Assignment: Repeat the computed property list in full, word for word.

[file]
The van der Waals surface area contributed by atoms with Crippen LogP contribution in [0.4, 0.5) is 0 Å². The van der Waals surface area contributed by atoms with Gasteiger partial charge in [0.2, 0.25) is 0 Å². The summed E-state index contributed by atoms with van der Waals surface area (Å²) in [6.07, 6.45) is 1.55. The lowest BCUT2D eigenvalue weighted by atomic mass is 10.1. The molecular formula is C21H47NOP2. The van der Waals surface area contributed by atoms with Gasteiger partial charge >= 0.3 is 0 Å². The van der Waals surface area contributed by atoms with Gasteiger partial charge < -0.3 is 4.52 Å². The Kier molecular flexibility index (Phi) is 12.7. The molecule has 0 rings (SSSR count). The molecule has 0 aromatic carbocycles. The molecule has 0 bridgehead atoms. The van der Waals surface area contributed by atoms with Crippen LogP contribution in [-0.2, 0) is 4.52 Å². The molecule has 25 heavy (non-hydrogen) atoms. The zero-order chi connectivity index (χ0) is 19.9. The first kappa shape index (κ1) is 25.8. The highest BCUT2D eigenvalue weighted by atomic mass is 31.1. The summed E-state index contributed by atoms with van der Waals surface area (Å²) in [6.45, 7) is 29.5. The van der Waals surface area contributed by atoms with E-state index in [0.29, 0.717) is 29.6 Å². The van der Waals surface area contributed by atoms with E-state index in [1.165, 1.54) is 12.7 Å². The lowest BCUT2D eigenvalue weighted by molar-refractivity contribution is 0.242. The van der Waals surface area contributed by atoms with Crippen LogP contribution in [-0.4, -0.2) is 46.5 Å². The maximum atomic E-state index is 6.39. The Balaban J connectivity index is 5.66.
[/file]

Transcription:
The van der Waals surface area contributed by atoms with Crippen LogP contribution in [0.4, 0.5) is 0 Å². The van der Waals surface area contributed by atoms with Gasteiger partial charge in [0.2, 0.25) is 0 Å². The summed E-state index contributed by atoms with van der Waals surface area (Å²) in [6.07, 6.45) is 1.55. The lowest BCUT2D eigenvalue weighted by atomic mass is 10.1. The molecular formula is C21H47NOP2. The van der Waals surface area contributed by atoms with Gasteiger partial charge >= 0.3 is 0 Å². The van der Waals surface area contributed by atoms with Gasteiger partial charge < -0.3 is 4.52 Å². The Kier molecular flexibility index (Phi) is 12.7. The molecule has 0 rings (SSSR count). The molecule has 0 aromatic carbocycles. The molecule has 0 bridgehead atoms. The van der Waals surface area contributed by atoms with Crippen LogP contribution in [-0.2, 0) is 4.52 Å². The molecule has 25 heavy (non-hydrogen) atoms. The zero-order chi connectivity index (χ0) is 19.9. The first kappa shape index (κ1) is 25.8. The highest BCUT2D eigenvalue weighted by atomic mass is 31.1. The summed E-state index contributed by atoms with van der Waals surface area (Å²) in [6.45, 7) is 29.5. The van der Waals surface area contributed by atoms with E-state index in [0.29, 0.717) is 29.6 Å². The van der Waals surface area contributed by atoms with E-state index in [1.165, 1.54) is 12.7 Å². The lowest BCUT2D eigenvalue weighted by molar-refractivity contribution is 0.242. The van der Waals surface area contributed by atoms with Crippen LogP contribution in [-0.4, -0.2) is 46.5 Å². The maximum atomic E-state index is 6.39. The Balaban J connectivity index is 5.66.